Rat oocytes are well known to undergo spontaneous activation (SA) after leaving the oviduct, but the SA is abortive with oocytes being arrested in metaphase III (MIII) instead of forming pronuclei. This study was designed to investigate the mechanism causing SA and MIII arrest. Whereas few oocytes collected from SD rats at 13 h after hCG injection that showed 100% of mitogen-activated protein kinase (MAPK) activities activated spontaneously, all oocytes recovered 19 h post hCG with MAPK decreased to below 75% underwent SA during in vitro culture. During SA, MAPK first declined to below 45% and then increased again to 80%; the maturation-promoting factor (MPF) activity fluctuated similarly but always began to change ahead of the MAPK activity. In SA oocytes with 75% of MAPK activities, microtubules were disturbed with irregularly pulled chromosomes dispersed over the spindle and the spindle assembly checkpoint (SAC) was activated. When MAPK decreased to 45%, the spindle disintegrated and chromosomes surrounded by microtubules were scattered in the ooplasm. SA oocytes entered MIII and formed several spindle-like structures by 6 h of culture when the MAPK activity re-increased to above 80%. While SA oocytes showed one Ca2+ rise, Sr2+-activated oocytes showed several. Together, the results suggested that SA stimuli triggered SA in rat oocytes by inducing a premature MAPK inactivation, which led to disturbance of spindle microtubules. The microtubule disturbance impaired pulling of chromosomes to the spindle poles, caused spindle disintegration and activated SAC. The increased SAC activity reactivated MPF and thus MAPK, leading to MIII arrest.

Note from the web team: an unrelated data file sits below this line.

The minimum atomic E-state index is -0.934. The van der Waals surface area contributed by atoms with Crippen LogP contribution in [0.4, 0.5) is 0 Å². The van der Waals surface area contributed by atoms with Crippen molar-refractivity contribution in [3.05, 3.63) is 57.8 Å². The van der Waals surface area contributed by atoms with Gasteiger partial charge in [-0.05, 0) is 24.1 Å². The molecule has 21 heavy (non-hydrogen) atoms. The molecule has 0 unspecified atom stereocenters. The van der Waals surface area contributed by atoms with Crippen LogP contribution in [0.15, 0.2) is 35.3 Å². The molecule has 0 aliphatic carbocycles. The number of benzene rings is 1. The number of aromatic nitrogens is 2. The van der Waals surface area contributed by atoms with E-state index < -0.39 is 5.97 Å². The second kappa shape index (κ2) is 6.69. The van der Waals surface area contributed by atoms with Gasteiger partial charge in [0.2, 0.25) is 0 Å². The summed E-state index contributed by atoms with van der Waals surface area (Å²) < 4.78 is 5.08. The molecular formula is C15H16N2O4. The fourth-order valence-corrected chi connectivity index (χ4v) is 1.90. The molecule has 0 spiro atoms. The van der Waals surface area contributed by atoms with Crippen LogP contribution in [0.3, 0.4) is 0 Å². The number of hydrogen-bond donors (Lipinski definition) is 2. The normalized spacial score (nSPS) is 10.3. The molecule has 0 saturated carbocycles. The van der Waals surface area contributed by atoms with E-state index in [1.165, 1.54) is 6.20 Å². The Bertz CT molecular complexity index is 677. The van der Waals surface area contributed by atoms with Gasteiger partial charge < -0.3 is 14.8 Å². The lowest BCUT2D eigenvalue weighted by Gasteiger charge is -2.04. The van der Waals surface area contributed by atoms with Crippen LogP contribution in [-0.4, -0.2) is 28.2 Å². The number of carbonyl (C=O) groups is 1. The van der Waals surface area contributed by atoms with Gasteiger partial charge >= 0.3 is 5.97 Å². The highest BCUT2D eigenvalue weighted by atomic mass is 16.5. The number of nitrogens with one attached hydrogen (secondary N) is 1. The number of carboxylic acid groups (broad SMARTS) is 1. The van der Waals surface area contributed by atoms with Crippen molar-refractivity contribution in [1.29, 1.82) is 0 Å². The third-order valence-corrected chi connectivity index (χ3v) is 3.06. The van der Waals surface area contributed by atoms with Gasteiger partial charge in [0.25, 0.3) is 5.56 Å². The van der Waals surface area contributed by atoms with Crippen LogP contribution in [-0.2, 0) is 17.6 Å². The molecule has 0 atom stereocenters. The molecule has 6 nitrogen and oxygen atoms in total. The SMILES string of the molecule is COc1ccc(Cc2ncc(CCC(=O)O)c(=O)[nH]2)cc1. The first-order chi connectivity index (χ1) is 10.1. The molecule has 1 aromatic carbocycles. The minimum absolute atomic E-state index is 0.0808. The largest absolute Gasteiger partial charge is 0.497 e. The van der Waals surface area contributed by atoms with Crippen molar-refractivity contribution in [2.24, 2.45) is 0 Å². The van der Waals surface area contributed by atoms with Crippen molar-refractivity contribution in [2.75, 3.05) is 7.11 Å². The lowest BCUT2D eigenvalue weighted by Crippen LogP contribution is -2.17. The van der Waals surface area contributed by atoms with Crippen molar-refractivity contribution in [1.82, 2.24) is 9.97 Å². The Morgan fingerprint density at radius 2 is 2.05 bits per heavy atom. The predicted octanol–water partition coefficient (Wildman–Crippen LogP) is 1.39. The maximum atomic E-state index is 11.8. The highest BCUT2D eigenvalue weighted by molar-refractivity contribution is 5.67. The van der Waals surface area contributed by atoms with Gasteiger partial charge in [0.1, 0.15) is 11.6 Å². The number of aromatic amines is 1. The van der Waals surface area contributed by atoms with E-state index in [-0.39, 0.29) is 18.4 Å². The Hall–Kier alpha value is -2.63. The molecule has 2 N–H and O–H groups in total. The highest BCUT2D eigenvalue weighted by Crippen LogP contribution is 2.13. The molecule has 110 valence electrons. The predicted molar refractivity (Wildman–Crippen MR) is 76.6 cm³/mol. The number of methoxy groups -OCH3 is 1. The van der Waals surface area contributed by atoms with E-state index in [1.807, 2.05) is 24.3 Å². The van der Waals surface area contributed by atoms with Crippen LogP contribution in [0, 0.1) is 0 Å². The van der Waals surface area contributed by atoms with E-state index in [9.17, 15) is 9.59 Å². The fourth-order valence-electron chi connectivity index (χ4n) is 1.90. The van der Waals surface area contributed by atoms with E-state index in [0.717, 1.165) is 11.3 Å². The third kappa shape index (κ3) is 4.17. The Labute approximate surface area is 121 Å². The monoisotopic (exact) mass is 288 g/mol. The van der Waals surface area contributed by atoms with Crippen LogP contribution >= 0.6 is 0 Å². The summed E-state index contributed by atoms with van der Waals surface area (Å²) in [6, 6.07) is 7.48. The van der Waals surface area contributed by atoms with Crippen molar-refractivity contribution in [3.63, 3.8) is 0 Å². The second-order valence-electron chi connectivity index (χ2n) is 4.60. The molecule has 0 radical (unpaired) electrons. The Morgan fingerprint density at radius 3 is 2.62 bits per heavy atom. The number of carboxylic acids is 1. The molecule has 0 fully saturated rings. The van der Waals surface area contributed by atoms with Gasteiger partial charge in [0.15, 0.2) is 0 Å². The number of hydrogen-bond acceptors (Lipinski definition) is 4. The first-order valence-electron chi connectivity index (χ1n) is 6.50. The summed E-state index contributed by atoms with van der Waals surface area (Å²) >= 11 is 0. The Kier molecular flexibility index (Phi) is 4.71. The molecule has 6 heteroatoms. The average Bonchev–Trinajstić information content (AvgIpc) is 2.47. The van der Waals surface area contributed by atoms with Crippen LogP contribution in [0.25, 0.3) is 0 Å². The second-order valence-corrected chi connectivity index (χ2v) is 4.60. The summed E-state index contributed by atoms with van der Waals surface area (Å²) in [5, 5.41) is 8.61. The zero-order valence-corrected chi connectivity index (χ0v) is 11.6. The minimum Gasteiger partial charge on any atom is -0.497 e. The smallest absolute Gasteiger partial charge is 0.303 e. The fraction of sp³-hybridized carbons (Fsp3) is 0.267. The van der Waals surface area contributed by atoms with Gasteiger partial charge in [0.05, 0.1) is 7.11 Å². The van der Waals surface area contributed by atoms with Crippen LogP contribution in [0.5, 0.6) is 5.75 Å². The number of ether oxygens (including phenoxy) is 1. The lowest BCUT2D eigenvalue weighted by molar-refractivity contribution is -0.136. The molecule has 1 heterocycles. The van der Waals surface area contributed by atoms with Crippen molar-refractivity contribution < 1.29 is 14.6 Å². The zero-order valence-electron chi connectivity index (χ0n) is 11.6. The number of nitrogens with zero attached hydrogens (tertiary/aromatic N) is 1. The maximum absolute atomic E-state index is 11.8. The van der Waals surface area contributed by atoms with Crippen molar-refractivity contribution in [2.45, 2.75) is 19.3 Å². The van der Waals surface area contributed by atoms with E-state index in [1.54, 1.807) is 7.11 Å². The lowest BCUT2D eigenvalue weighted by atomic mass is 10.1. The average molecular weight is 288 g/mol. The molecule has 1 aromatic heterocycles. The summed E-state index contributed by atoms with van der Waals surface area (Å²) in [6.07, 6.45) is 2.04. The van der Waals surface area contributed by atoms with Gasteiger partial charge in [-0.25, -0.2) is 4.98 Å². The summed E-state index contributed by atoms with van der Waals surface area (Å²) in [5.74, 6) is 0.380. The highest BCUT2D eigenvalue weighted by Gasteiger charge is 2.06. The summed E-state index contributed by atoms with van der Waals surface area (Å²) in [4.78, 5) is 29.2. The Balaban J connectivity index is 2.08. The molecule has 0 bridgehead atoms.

Citation: Cui W, Zhang J, Lian H-Y, Wang H-L, Miao D-Q, Zhang C-X, et al. (2012) Roles of MAPK and Spindle Assembly Checkpoint in Spontaneous Activation and MIII Arrest of Rat Oocytes. PLoS ONE 7(2): e32044. https://doi.org/10.1371/journal.pone.0032044
Editor: Jay M. Baltz, Ottawa Hospital Research Institute and University of Ottawa, Canada
Received: October 24, 2011; Accepted: January 18, 2012; Published: February 27, 2012
Copyright: © 2012 Cui et al. This is an open-access article distributed under the terms of the Creative Commons Attribution License, which permits unrestricted use, distribution, and reproduction in any medium, provided the original author and source are credited.
Funding: This study was supported by grants from the National Basic Research Program of China (Nos. 2012CB944403 and 2007CB947403) and the China National Natural Science Foundation (Nos. 30972096 and 30771556). The funders had no role in study design, data collection and analysis, decision to publish, or preparation of the manuscript.
Competing interests: The authors have declared that no competing interests exist.